Chris Parnell

Chris Parnell can deadpan like no one else. It started on Saturday Night Live, where he spent 10 years off and on (he was fired at one point, rehired, then fired again), playing memorable goofs in the infamous “Cowbell” and “Lazy Sunday” sketches. His post-SNL career has been less deliberate: In spite of memorable roles in Hot Rod, Walk Hard: The Dewey Cox Story, and 30 Rock (as Dr. Spaceman) Parnell hasn’t found anything that stuck. He appeared as a principal in the underrated The Life & Times Of Tim, and as a vice principal on the short-lived Miss Guided, opposite Judy Greer, but the excellent single-camera show failed to find an audience. This year, though, Parnell has found some stability. He voices characters on Archer and WordGirl, and will co-star in Comedy Central’s new throwback (laugh track, multi-camera) sitcom Big Lake, starting August 17. Parnell plays a bitter high-school teacher who, with the help of Chris Gethard and Horatio Sanz, embarks on a series of schemes to swindle the small town of Big Lake out of its money. The deadpan is strong with this one; Parnell displays his gift of spinning even throwaway lines into comic gold. Prior to Big Lake’s première, The A.V. Club spoke to Parnell about his trepidation performing for a live audience, and his own experience as a teacher.

The A.V. Club: Were you and Horatio Sanz brought on at the same time? It seems too perfect, you guys working together again.

Chris Parnell: As far as I know, we were brought on at the same time. From the very first time I was hearing about it, I was hearing about Horatio too.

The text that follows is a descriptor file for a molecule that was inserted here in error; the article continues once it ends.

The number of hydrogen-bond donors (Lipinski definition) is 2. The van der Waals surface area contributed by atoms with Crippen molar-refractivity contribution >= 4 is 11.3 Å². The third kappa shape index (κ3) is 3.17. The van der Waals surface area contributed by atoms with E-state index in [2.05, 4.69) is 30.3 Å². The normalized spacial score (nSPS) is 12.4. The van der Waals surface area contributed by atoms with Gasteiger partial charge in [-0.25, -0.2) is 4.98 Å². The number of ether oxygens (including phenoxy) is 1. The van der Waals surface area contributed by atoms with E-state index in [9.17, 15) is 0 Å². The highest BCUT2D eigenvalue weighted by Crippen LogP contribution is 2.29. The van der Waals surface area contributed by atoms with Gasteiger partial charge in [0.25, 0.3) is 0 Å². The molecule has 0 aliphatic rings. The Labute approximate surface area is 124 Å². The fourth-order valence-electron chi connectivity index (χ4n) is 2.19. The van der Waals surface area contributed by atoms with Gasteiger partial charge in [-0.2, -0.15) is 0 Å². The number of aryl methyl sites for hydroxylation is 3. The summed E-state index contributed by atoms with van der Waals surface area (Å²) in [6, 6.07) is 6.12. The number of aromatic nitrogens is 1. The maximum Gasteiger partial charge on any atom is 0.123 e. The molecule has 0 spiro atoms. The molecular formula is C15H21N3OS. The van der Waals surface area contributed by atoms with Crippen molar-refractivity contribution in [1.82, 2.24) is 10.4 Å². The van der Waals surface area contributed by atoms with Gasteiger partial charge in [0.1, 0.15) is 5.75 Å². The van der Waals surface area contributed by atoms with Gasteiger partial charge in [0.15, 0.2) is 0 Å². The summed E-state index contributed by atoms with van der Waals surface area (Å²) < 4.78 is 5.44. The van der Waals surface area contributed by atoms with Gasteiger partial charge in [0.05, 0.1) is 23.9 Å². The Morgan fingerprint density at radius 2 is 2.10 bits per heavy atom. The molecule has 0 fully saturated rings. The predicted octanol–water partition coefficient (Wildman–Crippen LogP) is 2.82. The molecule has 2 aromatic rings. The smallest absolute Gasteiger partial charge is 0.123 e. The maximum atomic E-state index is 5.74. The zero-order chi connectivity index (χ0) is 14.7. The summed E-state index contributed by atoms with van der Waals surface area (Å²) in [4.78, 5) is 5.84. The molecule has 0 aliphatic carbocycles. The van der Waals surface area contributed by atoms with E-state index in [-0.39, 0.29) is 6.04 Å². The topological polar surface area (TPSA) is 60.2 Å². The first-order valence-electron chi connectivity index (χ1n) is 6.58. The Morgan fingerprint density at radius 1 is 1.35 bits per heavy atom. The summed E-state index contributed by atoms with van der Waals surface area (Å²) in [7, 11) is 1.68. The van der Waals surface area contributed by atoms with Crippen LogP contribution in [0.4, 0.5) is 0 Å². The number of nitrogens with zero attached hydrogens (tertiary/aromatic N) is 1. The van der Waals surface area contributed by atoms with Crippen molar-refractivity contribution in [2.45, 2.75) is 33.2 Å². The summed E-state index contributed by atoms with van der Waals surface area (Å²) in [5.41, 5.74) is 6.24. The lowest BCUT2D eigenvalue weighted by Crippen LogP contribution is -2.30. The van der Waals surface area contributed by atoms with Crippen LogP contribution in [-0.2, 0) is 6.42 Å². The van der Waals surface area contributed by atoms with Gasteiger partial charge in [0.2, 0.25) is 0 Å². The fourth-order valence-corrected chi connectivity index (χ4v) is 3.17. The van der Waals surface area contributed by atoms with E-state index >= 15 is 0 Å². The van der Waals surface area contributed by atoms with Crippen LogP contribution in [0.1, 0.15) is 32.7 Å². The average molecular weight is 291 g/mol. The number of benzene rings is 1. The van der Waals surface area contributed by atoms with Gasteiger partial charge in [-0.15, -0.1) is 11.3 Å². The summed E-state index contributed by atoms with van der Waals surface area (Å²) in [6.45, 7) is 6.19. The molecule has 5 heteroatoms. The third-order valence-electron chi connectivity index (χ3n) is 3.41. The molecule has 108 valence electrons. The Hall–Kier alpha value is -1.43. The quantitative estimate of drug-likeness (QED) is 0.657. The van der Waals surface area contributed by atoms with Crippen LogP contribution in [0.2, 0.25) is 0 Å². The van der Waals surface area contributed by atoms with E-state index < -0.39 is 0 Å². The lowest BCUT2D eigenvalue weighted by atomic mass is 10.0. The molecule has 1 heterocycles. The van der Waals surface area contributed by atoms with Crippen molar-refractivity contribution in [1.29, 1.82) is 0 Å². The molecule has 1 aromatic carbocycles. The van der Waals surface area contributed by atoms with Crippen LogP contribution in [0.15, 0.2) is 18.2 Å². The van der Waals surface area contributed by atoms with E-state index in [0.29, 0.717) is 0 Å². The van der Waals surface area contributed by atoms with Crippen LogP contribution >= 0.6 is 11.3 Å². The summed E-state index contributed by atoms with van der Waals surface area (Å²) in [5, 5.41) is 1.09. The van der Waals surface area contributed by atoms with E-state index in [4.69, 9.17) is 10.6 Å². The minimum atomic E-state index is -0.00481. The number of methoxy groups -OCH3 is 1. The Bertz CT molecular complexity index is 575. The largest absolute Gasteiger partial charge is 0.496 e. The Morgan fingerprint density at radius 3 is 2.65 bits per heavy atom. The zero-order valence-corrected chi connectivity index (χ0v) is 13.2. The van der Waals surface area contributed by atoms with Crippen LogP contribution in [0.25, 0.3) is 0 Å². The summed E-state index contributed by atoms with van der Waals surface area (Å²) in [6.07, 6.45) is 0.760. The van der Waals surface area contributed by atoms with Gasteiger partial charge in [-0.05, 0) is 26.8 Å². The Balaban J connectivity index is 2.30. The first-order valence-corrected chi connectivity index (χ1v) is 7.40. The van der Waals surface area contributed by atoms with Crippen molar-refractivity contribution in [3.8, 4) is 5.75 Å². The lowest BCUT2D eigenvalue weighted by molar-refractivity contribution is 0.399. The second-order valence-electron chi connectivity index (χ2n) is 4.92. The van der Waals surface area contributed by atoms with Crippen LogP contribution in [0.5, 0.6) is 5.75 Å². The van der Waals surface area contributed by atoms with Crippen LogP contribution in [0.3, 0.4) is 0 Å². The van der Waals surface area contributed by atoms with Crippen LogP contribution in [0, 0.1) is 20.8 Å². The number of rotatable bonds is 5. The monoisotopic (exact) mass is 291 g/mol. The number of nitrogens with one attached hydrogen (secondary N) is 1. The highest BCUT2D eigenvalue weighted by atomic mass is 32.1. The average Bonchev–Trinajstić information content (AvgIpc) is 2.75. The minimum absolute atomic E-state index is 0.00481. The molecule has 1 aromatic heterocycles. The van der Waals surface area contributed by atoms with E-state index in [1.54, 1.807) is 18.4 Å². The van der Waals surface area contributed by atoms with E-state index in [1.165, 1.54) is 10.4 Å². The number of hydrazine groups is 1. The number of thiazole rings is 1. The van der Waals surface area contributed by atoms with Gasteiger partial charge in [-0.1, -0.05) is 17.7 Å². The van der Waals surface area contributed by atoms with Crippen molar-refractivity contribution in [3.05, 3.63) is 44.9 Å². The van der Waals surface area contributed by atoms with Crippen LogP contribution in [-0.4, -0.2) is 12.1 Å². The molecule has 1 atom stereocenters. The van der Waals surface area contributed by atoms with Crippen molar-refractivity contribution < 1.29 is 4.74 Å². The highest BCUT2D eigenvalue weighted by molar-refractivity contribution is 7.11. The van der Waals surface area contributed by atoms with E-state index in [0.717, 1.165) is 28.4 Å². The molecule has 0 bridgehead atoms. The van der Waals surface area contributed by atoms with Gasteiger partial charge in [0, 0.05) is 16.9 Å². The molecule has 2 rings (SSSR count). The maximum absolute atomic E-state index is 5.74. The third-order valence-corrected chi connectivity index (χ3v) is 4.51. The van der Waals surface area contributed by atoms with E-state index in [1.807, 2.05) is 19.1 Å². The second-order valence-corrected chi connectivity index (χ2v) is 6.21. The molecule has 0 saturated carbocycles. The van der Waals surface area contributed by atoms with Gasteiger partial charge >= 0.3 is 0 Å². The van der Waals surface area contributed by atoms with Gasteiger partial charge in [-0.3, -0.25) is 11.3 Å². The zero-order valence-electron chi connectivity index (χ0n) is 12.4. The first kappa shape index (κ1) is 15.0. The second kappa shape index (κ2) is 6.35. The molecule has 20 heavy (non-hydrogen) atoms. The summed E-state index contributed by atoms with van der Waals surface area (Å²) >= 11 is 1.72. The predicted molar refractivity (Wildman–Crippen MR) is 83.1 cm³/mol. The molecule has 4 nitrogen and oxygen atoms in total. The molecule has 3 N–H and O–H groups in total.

AVC: What about the third person?

CP: Horatio and I were part of the audition process when they were looking for a replacement [for Jon Heder]. We read with a few people, including Chris [Gethard]. In everybody’s eyes, he was the right guy.

AVC: So were you part of the decision-making process as well?

CP: I think loosely they wanted to know what Horatio and I thought. I think if one of us had said “I don’t like this guy,” that might have colored their decision-making. But Horatio had worked with Chris for 10 years at UCB. It was easy. We improvised a lot of the scene, and Horatio and Chris improvise together every week.

AVC: Is the show improvised?

CP: No, only a little part of it. Ninety-five percent is scripted. There’s definitely room for inspiration. We would do these things where we’d sit at the restaurant in a booth and just talk about a subject related to that episode. They were going to cut those things into bumpers at the end. That was improvised, but these are pretty well-crafted scripts. They’re not draconian about it, there’s certainly room to change something, and they encourage us to have input.

AVC: Was the plan, as you understand it, always for the show to have a laugh track?